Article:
It is undeniable that during the last century there have been many technological breakthroughs, and millions of people worldwide now use Microsoft Windows and exchange documents using the Portable Document Format (PDF) developed by Adobe Systems, Inc. Whilst these technologies provide solutions for many business challenges, many still remain. For the publishing industry, although the majority of pre-press work has been converted to digital processes over the last decade or so, a major gap in this pre-press digital chain remains: a method of marking and communicating proof corrections electronically (proofreading) with pdf as being the most common file format.
Thus there was a distinct need in the publishing industry, which has not yet been addressed: to improve the proofreading pdf process by providing a user-friendly but comprehensive method of electronic proof mark-up.
In the UK, publishing contributes over £22,000,000,000 to the economy. But before a work can be published it is usually checked by both the author and a professional proofreader to ensure that is accurate and contains no spelling or grammatical errors. This applies to every type of publication, from fiction through to company reports. Until now the proofreading process has been slow and inefficient for all concerned, with paper copies of the proofs being shipped from author to proofreader to publisher to typesetter, often at some distance from each other, and today possibly in different continents. It is also an iterative process, with each round of correction being checked for accuracy, often generating yet another round of correction, with its attendant piles of paper.
However, electronic methods of communication are not very efficient either. The only viable solutions are server-based applications. The pre-press digital chain was simply missing a link to speed up the process and benefit everyone. Until now.
To complicate matters further, a new version of the BSI (British Standard Institution) standard on proof correction was issued last year, which most of the available server-based applications do not support.
The problem was to incorporate all the necessary symbols and conventions used by professional proofreaders into one powerful tool. At the same time the tool had to be accessible and easily available for users, such as authors, who use it very occasionally, perhaps even on a one-off basis. Because PDFs are universal in the publishing industry and because Acrobat Reader is free for anyone to acquire and use, developing a tool as an add-on to Acrobat Reader seemed an obvious solution.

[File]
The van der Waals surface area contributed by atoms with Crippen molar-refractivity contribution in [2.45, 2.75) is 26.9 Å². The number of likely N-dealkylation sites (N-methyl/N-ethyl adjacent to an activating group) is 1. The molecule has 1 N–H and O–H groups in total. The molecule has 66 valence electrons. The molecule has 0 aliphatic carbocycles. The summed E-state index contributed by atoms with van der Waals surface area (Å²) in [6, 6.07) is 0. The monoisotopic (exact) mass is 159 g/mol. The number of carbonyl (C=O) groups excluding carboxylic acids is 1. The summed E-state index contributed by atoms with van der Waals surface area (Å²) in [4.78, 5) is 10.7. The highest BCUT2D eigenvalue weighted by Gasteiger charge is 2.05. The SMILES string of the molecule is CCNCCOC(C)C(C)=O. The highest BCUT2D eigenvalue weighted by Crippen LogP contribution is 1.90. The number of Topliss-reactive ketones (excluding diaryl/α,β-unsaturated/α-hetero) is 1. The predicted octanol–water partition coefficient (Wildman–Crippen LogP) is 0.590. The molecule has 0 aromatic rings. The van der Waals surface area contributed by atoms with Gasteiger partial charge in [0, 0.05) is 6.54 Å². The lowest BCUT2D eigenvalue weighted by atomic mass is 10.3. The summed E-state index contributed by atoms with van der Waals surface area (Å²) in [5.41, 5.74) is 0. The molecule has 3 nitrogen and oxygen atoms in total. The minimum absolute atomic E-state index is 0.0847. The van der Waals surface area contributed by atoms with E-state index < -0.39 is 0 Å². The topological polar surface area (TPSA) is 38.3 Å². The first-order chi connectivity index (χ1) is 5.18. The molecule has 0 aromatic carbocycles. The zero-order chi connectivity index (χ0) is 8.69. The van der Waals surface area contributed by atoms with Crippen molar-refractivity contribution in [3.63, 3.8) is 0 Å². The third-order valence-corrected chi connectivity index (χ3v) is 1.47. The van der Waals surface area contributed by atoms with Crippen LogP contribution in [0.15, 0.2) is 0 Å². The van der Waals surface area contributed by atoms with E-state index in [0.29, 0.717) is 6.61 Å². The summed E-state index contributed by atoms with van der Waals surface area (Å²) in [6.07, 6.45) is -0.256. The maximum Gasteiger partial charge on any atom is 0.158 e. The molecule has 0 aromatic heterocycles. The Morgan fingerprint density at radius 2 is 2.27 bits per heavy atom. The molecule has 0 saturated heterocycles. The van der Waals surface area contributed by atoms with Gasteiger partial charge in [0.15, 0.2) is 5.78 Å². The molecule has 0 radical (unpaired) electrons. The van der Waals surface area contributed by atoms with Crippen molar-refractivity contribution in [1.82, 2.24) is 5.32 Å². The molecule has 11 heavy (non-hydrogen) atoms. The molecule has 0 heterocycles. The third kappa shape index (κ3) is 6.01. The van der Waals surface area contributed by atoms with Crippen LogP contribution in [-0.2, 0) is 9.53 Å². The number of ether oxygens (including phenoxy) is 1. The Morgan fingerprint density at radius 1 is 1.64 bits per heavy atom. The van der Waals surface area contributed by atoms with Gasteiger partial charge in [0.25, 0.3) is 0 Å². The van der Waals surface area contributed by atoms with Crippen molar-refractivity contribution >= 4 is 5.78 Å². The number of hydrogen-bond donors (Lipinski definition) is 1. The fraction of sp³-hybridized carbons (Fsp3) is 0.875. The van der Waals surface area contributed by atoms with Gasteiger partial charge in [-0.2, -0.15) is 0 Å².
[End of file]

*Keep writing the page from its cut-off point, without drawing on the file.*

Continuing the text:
Barbara Horn, a freelance editorial director, and Kenneth Cowan, a production consultant recognised this gap, and were the right people to address this need. After a meeting in May 2005 of the International Organisation of Standards’ (ISO) Graphic Technology Committee, they decided to start developing an innovative product to offer electronic proofreading tools.
Cowan said: “Once the proofreading marks had been revised for global usage, it was clear to Barbara and me that the natural next step was to think about how they could be reproduced on screen”.
So, the next step was to contact John Hodgson, a publishing system designer.
“Kenneth asked me if proofing on screen could be done”, Hodgson said: “My initial reaction was ‘No way’ But then I went away, thought about it, and developed a prototype”.
This prototype was presented at an ISO conference on graphic technology in Sao Paolo in September 2005.
The breakthrough was on its way, and quickly gathered momentum when Adobe accepted the project as an official plug-in to the Adobe Reader.
However, the project would have been incomplete if it had not been for Mapsoft Computer Services, a leading Adobe Solution Network (ASN) partner. In late September 2005, after the ISO conference, John Hodgson contacted Michael Peters, the Managing Director of Mapsoft, to discuss all of the details.
“I didn’t have doubts at all that it could be done,” Peters said. “We discussed it to decide future stategy. However the technical side has to be left to us once we had decided on the specification.”
The solution was now well on its way, with Mapsoft and Paperlessproofs Ltd driving the solution forward together. And so Paperlessproofs was born. The communication between companies was perfect as:
“Everything has been very straightforward with Mapsoft. All our development requests were efficiently and effectively implemented.” Hodgson said.
The success of this relationship was based on a simple business formula: customers and their needs were put first. Peters said:
“We were satisfied with our results. But more importantly, so was the customer.”
Finally, Mapsoft delivered a completely innovative product. Development took approximately six months. The plug-in has been very well received and early feedback from customers is very encouraging.
Core business benefits
1) Cost savings on paper proofs and delivery costs.
2) Time savings by not using post/couriers: can knock up to two weeks off a production schedule.
3) Reduced costs from typesetters i.e. proofs are more legible.
4) Improved accuracy: no handwriting or ambigious marks to decipher.
1) Security against loss in transit
2)No need to copy marked proofs before sending on to next stage
Collation of proofs
3) Comparing authors proofs with proofreaders proofs and making one proof with both sets of corrections easier
4) Easy and intuitive interface of proofreading
5) No commitment to expensive
6) Software: pay only for the proofs used
Mapsoft is a leading software developer and technical authoring consultancy for Adobe Acrobat, PageMaker and InDesign plug-in product extensions. Founded in 1991, Mapsoft is an Adobe business partner and delivers customised plug-in products worldwide, with clients including Lloyd’s of London, Hallmark Cards, Network Rail and Xerox.